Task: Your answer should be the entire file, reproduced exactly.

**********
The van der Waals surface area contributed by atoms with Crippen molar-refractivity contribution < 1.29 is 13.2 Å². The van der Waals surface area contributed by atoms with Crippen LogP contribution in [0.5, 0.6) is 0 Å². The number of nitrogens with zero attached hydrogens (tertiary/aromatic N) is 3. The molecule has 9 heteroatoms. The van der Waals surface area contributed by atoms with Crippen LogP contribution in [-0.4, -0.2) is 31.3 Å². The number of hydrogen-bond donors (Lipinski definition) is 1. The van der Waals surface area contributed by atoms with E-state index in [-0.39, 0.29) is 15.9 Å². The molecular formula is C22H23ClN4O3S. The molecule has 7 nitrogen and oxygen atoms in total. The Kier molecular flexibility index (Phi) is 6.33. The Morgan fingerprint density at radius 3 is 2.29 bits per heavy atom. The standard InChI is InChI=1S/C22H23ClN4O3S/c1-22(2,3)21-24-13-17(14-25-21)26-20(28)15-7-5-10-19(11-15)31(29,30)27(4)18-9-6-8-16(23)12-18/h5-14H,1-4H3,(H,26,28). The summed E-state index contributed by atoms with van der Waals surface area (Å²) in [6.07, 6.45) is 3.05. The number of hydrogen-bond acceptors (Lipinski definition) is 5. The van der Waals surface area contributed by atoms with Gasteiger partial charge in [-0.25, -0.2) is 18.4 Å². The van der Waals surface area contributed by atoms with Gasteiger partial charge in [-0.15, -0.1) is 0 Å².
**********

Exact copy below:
The van der Waals surface area contributed by atoms with Crippen molar-refractivity contribution < 1.29 is 13.2 Å². The van der Waals surface area contributed by atoms with Crippen LogP contribution in [0.5, 0.6) is 0 Å². The number of nitrogens with zero attached hydrogens (tertiary/aromatic N) is 3. The molecule has 9 heteroatoms. The van der Waals surface area contributed by atoms with Crippen LogP contribution in [-0.4, -0.2) is 31.3 Å². The number of hydrogen-bond donors (Lipinski definition) is 1. The van der Waals surface area contributed by atoms with E-state index in [-0.39, 0.29) is 15.9 Å². The molecular formula is C22H23ClN4O3S. The molecule has 7 nitrogen and oxygen atoms in total. The Kier molecular flexibility index (Phi) is 6.33. The Morgan fingerprint density at radius 3 is 2.29 bits per heavy atom. The standard InChI is InChI=1S/C22H23ClN4O3S/c1-22(2,3)21-24-13-17(14-25-21)26-20(28)15-7-5-10-19(11-15)31(29,30)27(4)18-9-6-8-16(23)12-18/h5-14H,1-4H3,(H,26,28). The summed E-state index contributed by atoms with van der Waals surface area (Å²) in [6.07, 6.45) is 3.05. The number of hydrogen-bond acceptors (Lipinski definition) is 5. The van der Waals surface area contributed by atoms with Gasteiger partial charge in [-0.25, -0.2) is 18.4 Å². The van der Waals surface area contributed by atoms with Gasteiger partial charge in [-0.15, -0.1) is 0 Å².